A schoolteacher, Martin Almada, was arrested in 1974 and tortured for 10 days because of his union efforts to increase teacher pay. While he was in prison, his screams were recorded and played over the phone to his wife. She died of a heart attack after the police sent his bloodied clothes to her home and told her to collect his corpse. He was not, in fact, dead and later became one of the country's post-dictatorship human rights champions.

All the while, the country became astoundingly corrupt. Payoffs were essential to all commerce, with much of the swag going to top military officers. Paraguay became a sanctuary for smugglers in arms, drugs and everyday goods such as whiskey and car parts.

In a noxious twist on Latin hospitality, Gen. Stroessner provided refuge for French-born international heroin dealer Auguste Ricord; strongmen such as Argentina's Juan Pern and Nicaragua's Anastasio Somoza Debayle (later assassinated in Paraguay); and war criminals, including Josef Mengele, the Nazi doctor known as the "Angel of Death" who performed genetic experiments on children.

Paraguayan President Stroessner

I read somewhere and posted it, that Paraguay had the fewest number of paved roads and telephones per capita in South America. Odd, isn't it? The right-wing dictator spent very little on the "common man."
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Peace Patriot Donating Member (1000+ posts) Send PM | Profile | Ignore Thu Nov-01-07 01:50 PM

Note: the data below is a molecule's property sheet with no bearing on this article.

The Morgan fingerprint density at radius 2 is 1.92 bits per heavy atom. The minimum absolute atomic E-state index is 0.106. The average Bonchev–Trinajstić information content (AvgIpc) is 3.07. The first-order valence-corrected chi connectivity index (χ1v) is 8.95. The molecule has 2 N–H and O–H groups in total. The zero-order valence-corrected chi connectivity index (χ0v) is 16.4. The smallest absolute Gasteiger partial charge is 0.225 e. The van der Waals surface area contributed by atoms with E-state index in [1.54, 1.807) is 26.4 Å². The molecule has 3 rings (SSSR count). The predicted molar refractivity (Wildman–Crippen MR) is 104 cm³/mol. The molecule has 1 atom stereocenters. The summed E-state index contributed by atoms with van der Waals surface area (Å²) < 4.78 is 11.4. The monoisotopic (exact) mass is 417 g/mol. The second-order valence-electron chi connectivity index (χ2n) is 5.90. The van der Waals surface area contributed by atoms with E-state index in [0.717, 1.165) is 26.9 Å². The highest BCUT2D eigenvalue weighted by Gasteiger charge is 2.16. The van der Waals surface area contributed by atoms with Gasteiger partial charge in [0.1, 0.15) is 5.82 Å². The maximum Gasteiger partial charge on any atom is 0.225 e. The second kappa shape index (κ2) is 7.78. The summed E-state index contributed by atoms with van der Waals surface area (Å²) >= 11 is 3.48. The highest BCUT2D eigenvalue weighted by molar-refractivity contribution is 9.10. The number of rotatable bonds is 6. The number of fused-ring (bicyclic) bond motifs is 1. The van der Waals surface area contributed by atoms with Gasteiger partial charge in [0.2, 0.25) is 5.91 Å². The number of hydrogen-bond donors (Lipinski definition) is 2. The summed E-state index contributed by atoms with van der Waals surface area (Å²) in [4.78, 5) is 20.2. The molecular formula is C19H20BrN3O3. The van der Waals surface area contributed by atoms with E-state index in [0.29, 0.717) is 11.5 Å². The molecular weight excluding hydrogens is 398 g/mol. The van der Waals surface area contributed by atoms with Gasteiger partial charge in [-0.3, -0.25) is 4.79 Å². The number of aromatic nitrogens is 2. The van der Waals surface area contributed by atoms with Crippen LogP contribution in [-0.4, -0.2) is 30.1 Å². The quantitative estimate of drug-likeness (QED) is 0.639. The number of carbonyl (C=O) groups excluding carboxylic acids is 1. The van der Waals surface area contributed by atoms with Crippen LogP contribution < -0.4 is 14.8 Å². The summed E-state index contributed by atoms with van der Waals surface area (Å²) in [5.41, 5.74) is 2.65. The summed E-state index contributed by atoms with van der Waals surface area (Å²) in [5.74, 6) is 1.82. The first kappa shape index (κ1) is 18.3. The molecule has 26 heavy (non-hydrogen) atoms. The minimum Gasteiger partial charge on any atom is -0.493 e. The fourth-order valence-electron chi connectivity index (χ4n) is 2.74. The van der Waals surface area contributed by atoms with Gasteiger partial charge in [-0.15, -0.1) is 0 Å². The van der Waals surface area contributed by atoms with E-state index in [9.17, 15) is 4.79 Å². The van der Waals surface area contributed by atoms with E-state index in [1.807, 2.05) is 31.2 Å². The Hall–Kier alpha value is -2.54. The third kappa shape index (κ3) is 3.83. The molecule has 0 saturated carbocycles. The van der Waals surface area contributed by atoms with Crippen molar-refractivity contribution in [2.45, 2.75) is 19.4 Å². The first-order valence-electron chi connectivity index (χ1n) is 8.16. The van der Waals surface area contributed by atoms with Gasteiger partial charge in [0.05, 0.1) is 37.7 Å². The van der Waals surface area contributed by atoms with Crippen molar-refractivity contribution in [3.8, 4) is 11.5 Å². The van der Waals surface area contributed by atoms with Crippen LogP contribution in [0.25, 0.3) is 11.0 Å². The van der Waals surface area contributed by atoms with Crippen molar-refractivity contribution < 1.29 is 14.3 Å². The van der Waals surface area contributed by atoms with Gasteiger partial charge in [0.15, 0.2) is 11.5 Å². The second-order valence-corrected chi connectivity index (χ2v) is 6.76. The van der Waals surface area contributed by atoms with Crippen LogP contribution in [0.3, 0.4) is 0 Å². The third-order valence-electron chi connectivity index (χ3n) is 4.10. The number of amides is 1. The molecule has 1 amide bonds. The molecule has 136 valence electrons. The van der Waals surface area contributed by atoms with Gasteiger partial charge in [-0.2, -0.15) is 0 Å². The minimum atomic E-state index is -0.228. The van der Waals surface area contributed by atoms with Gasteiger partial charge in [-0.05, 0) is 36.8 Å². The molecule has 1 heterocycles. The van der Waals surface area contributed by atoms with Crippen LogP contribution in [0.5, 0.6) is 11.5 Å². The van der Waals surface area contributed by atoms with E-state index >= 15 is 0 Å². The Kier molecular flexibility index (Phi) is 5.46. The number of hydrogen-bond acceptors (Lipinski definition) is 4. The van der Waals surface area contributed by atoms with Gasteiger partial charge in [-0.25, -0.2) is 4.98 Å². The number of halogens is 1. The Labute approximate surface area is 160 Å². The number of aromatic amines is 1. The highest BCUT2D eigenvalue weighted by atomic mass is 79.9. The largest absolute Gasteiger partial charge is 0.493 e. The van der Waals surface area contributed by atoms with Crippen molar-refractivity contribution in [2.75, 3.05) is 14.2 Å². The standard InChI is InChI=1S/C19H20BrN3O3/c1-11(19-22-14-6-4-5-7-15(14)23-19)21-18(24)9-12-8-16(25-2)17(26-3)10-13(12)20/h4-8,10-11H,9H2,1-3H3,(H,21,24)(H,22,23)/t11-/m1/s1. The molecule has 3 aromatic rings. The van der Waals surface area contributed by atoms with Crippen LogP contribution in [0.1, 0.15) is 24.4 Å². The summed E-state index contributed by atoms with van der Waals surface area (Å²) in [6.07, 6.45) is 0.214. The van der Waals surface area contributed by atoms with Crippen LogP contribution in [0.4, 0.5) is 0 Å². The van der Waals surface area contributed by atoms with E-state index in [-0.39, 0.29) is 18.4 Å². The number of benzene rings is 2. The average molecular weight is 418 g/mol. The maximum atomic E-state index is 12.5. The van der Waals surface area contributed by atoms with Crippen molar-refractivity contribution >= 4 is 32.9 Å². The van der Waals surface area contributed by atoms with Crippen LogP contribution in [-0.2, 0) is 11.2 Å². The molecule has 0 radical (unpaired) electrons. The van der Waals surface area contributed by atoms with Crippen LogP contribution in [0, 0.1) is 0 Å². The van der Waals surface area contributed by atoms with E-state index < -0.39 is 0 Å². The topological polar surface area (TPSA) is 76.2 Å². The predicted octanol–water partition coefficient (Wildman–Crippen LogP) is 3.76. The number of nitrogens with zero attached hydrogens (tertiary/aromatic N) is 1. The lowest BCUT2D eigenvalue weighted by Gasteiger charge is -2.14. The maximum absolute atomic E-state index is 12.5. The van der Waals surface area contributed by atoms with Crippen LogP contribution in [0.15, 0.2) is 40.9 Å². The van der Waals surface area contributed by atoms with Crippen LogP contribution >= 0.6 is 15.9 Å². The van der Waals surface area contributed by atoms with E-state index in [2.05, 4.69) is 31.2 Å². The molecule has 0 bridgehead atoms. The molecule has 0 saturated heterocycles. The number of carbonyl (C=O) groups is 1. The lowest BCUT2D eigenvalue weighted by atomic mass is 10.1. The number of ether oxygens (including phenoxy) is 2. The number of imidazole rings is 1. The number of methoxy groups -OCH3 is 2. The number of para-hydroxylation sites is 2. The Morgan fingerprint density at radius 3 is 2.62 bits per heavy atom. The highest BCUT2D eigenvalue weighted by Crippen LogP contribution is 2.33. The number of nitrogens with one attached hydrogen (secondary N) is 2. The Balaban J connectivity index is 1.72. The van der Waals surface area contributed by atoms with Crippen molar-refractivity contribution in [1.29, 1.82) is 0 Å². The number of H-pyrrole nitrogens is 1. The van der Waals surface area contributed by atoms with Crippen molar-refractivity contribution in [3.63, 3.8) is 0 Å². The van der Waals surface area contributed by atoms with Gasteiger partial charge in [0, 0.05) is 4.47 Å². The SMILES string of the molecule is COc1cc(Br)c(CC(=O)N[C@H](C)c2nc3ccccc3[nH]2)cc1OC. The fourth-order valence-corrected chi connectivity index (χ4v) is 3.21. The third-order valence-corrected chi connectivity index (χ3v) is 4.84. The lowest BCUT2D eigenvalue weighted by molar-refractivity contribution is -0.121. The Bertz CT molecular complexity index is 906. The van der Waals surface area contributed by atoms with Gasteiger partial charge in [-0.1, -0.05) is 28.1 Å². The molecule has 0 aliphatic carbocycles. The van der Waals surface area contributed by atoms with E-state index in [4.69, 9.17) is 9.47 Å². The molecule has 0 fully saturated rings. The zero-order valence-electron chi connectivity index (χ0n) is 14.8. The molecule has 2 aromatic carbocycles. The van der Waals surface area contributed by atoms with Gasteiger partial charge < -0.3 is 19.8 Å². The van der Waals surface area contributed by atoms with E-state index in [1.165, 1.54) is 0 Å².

Response to Reply #4
5. Monstrous it is! I don't know about music, though.
I can't think of any music that would go with the screams of the innocent, as our Bushite monsters and their pals in Latin America, chainsaw union organizers and throw their body parts into mass graves, torture prisoners here, there and everywhere, and slaughter whole villages of indians. Maybe that kind of sweet, dreamy music they used in "Dr. Strangelove"--that song with the line, "We'll meet again/ don't know where/ don't know when...", as the world went up in nuclear holocaust.

If you could put Bushitism to music, nobody would listen. But they don't do that, do they? They sugar-coat, and lie, and get all bubbly and pert--like Bush's latest press secretary (what's her name?). Was listening to that Barbie Doll the other day. So glib. So perky. So....'We'll meet again.' She'll still be percolating bubble after bubble of fascist 'talking points' as we go down to perdition.
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Uncle Joe Donating Member (1000+ posts) Send PM | Profile | Ignore Thu Nov-01-07 09:36 PM
Response to Original message
6. Kicked and recommended.
Thanks for the thread and informative posts, Judi Lynn. :thumbsup:
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Javaman Donating Member (1000+ posts) Send PM | Profile | Ignore Fri Nov-02-07 10:03 AM
Response to Original message
7. Sniff? Sniff? is that the cia spreading money around the Paraguay's supreme court??
naaaaa, perish the thought.

moron* has to protect is ranch now, don't he*?

I'm waiting now for the disinformation push against Fernando Lugo. Citing him as some sort of weak leftist or some sort of commiefascistislamodictator waiting to take away peoples babies and sell them into white slavery.

can't let a guy who preaches peace to run a country now.